In the second patient, a homozygous c.96+5>A change in the first intron was identified that is close to the first exon affecting splicing, which is considered pathogenic. Mutation analysis was only performed in the father, and we found that he is a carrier of the same genetic variant.

More than 40 pathogenic variants have been described for the SLCO2A1 gene.[3],[4] Till date, no clear genotypic/phenotypic correlation exists. However, some authors have reported that in some genetic variants, such as nonsense or splicing mutations, more severe phenotypes can be observed.[5] Clinical manifestations in patients with SLCO2A1 gene mutations exhibit variable expressivity. However, it is important to highlight that most cases have been described in males and clinical characteristics appear at puberty. In patients with mutations in the HPGD gene, earlier disease initiation is noted. There are several hypotheses regarding the association of disease initiation and sex hormones, although these hypotheses have not been confirmed.[4] Although the effects of increased prostaglandin E2 on the skin are not fully understood to date, increased levels of this prostaglandin promote the development of the epidermis, epidermal hyperplasia and sebaceous gland hyperplasia in animal models.[6] In addition, a more severe phenotype is noted in patients with higher urinary prostaglandin E2 levels.[5]

In conclusion, we identified two different SLCO2A1 mutations. Further testing of mRNA expression in in-vivo models is needed to understand the effect of the genetic variants identified in these patients.

Declaration of patient consent

The authors certify that they have obtained all appropriate patient consent forms. In the form, the patients have given their consent for their images and other clinical information to be reported in the journal. The patients understand that name and initials will not be published and due efforts will be made to conceal identity, but anonymity cannot be guaranteed.

Financial support and sponsorship

Nil.

Conflicts of interest

There are no conflicts of interest.

References
1.
Giancane G, Diggle CP, Legger EG, Tekstra J, Prakken B, Brenkman AB, et al. Primary hypertrophic osteoarthropathy: An update on patient features and treatment. J Rheumatol 2015;42:2211-4.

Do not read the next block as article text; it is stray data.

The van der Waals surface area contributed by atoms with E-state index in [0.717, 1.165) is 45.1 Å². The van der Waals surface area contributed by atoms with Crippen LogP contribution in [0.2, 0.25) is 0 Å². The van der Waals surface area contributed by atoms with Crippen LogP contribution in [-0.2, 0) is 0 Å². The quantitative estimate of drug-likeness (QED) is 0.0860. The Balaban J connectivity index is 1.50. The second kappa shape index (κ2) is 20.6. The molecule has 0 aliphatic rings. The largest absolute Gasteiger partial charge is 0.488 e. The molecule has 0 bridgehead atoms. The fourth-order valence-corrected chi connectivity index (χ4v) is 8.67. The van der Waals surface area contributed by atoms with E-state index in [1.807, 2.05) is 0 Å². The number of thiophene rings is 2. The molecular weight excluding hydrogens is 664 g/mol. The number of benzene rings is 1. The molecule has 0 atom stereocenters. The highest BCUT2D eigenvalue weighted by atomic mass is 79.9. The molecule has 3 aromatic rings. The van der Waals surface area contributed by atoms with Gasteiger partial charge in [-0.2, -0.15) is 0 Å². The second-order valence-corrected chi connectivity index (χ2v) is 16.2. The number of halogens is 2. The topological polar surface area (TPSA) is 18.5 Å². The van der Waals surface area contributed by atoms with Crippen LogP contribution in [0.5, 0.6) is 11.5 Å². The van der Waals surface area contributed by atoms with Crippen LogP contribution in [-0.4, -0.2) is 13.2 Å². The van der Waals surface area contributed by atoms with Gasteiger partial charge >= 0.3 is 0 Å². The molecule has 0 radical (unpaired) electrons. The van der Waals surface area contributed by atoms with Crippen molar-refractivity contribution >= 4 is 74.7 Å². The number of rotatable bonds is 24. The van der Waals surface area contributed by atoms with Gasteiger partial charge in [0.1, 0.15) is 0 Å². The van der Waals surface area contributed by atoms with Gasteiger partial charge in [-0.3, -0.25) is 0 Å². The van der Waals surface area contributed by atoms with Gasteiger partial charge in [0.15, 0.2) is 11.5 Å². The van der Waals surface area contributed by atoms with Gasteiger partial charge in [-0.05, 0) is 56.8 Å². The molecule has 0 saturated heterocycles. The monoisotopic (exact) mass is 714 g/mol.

[Google Scholar]
2.
Niizeki H, Shiohama A, Sasaki T, Seki A, Kabashima K, Otsuka A, et al. The complete type of pachydermoperiostosis: A novel nonsense mutation p.E141* of the SLCO2A1 gene. J Dermatol Sci 2014;75:193-5.
[Google Scholar]
3.
Lee S, Park SY, Kwon HJ, Lee CH, Kim OH, Rhee Y, et al. Identification of the mutations in the prostaglandin transporter gene, SLCO2A1 and clinical characterization in Korean patients with pachydermoperiostosis. J Korean Med Sci 2016;31:735-42.
[Google Scholar]
4.
Hou Y, Lin Y, Qi X, Yuan L, Liao R, Pang Q, et al. Identification of mutations in the prostaglandin transporter gene SLCO2A1 and phenotypic comparison between two subtypes of primary hypertrophic osteoarthropathy (PHO): A single-center study. Bone 2018;106:96-102.
[Google Scholar]
5.
Sasaki T, Niizeki H, Shimizu A, Shiohama A, Hirakiyama A, Okuyama T, et al. Identification of mutations in the prostaglandin transporter gene SLCO2A1 and its phenotype-genotype correlation in Japanese patients with pachydermoperiostosis. J Dermatol Sci 2012;68:36-44.
[Google Scholar]
6.
Neufang G, Furstenberger G, Heidt M, Marks F, Müller-Decker K. Abnormal differentiation of epidermis in transgenic mice constitutively expressing cyclooxygenase-2 in skin. Proc Natl Acad Sci U S A 2001;98:7629-34.
[Google Scholar]

Fulltext Views
542

PDF downloads
194
Show Sections